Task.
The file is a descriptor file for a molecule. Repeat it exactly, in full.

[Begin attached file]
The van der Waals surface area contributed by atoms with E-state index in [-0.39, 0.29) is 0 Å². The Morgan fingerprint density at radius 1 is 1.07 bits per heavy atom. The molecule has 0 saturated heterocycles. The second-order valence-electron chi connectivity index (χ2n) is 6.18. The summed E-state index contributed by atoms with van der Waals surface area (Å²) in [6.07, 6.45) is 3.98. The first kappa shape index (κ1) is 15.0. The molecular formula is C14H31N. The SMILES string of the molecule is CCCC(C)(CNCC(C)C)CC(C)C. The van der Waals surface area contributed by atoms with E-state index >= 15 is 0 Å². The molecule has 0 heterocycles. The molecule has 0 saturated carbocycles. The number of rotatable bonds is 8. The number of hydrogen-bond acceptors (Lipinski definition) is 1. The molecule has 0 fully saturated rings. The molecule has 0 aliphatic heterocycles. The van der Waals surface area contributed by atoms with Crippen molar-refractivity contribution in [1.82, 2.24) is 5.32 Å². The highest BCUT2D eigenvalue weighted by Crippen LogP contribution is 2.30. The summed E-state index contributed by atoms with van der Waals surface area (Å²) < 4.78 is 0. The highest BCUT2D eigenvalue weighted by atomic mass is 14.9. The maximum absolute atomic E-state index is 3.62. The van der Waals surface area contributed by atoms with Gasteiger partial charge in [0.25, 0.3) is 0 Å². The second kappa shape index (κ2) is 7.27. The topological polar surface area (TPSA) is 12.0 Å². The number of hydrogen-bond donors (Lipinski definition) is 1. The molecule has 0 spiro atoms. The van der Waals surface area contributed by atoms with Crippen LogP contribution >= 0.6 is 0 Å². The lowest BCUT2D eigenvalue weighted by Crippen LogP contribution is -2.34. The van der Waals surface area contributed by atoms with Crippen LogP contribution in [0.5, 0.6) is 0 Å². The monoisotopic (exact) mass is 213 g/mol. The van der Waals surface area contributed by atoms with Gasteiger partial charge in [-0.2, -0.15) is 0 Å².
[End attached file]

The van der Waals surface area contributed by atoms with E-state index in [-0.39, 0.29) is 0 Å². The Morgan fingerprint density at radius 1 is 1.07 bits per heavy atom. The molecule has 0 saturated heterocycles. The second-order valence-electron chi connectivity index (χ2n) is 6.18. The summed E-state index contributed by atoms with van der Waals surface area (Å²) in [6.07, 6.45) is 3.98. The first kappa shape index (κ1) is 15.0. The molecular formula is C14H31N. The SMILES string of the molecule is CCCC(C)(CNCC(C)C)CC(C)C. The van der Waals surface area contributed by atoms with E-state index >= 15 is 0 Å². The molecule has 0 heterocycles. The molecule has 0 saturated carbocycles. The number of rotatable bonds is 8. The number of hydrogen-bond acceptors (Lipinski definition) is 1. The molecule has 0 fully saturated rings. The molecule has 0 aliphatic heterocycles. The van der Waals surface area contributed by atoms with Crippen molar-refractivity contribution in [1.82, 2.24) is 5.32 Å². The highest BCUT2D eigenvalue weighted by Crippen LogP contribution is 2.30. The summed E-state index contributed by atoms with van der Waals surface area (Å²) < 4.78 is 0. The highest BCUT2D eigenvalue weighted by atomic mass is 14.9. The maximum absolute atomic E-state index is 3.62. The van der Waals surface area contributed by atoms with Gasteiger partial charge in [0.25, 0.3) is 0 Å². The second kappa shape index (κ2) is 7.27. The topological polar surface area (TPSA) is 12.0 Å². The number of hydrogen-bond donors (Lipinski definition) is 1. The molecule has 0 spiro atoms. The van der Waals surface area contributed by atoms with Crippen LogP contribution >= 0.6 is 0 Å². The lowest BCUT2D eigenvalue weighted by Crippen LogP contribution is -2.34. The van der Waals surface area contributed by atoms with Crippen LogP contribution in [0.5, 0.6) is 0 Å². The monoisotopic (exact) mass is 213 g/mol. The van der Waals surface area contributed by atoms with Gasteiger partial charge in [-0.2, -0.15) is 0 Å².